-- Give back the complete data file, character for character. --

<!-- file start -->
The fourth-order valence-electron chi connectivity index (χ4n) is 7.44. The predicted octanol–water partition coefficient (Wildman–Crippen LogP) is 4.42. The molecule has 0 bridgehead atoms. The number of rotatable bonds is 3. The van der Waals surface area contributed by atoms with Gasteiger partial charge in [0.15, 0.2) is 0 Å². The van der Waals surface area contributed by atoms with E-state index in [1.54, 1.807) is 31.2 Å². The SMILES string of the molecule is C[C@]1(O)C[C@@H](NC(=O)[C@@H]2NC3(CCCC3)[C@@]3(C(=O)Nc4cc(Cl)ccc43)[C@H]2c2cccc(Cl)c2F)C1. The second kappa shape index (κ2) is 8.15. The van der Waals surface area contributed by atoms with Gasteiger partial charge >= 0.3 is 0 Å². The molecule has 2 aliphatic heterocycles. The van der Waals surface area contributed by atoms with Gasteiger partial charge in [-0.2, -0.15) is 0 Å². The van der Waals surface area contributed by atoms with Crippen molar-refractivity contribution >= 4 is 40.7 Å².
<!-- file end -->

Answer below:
The fourth-order valence-electron chi connectivity index (χ4n) is 7.44. The predicted octanol–water partition coefficient (Wildman–Crippen LogP) is 4.42. The molecule has 0 bridgehead atoms. The number of rotatable bonds is 3. The van der Waals surface area contributed by atoms with Gasteiger partial charge in [0.15, 0.2) is 0 Å². The van der Waals surface area contributed by atoms with E-state index in [1.54, 1.807) is 31.2 Å². The SMILES string of the molecule is C[C@]1(O)C[C@@H](NC(=O)[C@@H]2NC3(CCCC3)[C@@]3(C(=O)Nc4cc(Cl)ccc43)[C@H]2c2cccc(Cl)c2F)C1. The second kappa shape index (κ2) is 8.15. The van der Waals surface area contributed by atoms with Gasteiger partial charge >= 0.3 is 0 Å². The molecule has 2 aliphatic heterocycles. The van der Waals surface area contributed by atoms with Gasteiger partial charge in [-0.2, -0.15) is 0 Å². The van der Waals surface area contributed by atoms with Crippen molar-refractivity contribution >= 4 is 40.7 Å².